This case concerns the constitutionality of the Emergency Transportation Tax Act (ETT), N.J.S.A. 54:8A-1 to -57. Plaintiffs are three New York residents who commute or have commuted from their homes in New York to work in New Jersey. Claiming that the ETT, an obligation levied on the New Jersey-derived income of only New York residents, discriminates unconstitutionally against them, plaintiffs seek declaratory and injunctive relief in addition to damages. This cause was initially decided by the trial court after a summary proceeding without testimony pursuant to R. 4:67 and was certified for direct appeal to this Court. 81 N.J. 269, 405 A.2d 814 (1979). In Salorio v. Glaser (Salorio I), 82 N.J. 482, 414 A.2d 943, cert. denied, 449 U.S. 874, 101 S.Ct. 215, 66 L.Ed.2d 94 (1980), we held that the ETT does not violate the Equal Protection Clause of the fourteenth amendment, U.S. Const., amend. XIV, § 1. We remanded for plenary hearing to make a complete record so as to enable the trial court to determine whether the ETT contravenes the Privileges and Immunities Clause of the federal constitution, U.S. Const., art. IV, § 2, cl. 1. Today we review the proceedings that followed our remand.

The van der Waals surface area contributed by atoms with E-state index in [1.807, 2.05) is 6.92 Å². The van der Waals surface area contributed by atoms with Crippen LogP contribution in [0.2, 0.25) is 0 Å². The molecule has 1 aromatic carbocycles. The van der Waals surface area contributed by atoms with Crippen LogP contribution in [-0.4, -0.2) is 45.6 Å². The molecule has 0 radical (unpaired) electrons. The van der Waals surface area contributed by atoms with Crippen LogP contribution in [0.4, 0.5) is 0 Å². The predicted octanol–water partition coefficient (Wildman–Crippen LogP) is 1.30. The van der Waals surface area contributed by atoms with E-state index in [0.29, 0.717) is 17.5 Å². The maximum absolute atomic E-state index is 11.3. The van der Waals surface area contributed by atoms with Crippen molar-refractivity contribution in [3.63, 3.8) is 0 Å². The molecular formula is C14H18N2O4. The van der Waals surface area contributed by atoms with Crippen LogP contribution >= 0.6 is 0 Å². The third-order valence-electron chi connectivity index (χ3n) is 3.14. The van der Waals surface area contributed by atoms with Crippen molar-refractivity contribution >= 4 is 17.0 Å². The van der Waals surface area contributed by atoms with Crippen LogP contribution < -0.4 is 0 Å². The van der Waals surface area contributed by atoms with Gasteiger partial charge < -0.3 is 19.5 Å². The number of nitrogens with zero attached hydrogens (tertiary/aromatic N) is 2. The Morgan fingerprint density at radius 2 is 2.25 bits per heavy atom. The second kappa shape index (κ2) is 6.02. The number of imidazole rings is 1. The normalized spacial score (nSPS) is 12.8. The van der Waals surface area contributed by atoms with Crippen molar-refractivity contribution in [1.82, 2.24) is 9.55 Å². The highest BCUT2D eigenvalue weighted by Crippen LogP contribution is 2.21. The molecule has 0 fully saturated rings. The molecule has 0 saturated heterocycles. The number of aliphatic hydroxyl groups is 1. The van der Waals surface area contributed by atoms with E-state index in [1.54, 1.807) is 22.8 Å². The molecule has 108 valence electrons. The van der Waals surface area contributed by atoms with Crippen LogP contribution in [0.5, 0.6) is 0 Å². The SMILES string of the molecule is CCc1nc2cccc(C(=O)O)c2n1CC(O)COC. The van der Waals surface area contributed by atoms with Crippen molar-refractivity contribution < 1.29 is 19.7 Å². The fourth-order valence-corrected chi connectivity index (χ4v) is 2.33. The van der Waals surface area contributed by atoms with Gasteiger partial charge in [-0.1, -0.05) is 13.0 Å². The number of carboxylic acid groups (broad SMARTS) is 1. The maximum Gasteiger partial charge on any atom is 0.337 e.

The facts were fully described by Justice Pashman in Salorio I. 82 N.J. at 488-90, 414 A.2d 943. A summary is sufficient for an understanding of this opinion. New Jersey has developed, constructed and maintained commuter transportation facilities so that residents of New Jersey and New York residing in one state and working in the other can move more readily between these states. State expenditures for this purpose have been and are financed in part by general revenue taxes and in part by taxes collected specifically to defray the cost of transportation programs. One revenue source earmarked for these state expenditures is the Emergency Transportation Tax (ETT), first enacted in 1961. L.1961, c. 32. 1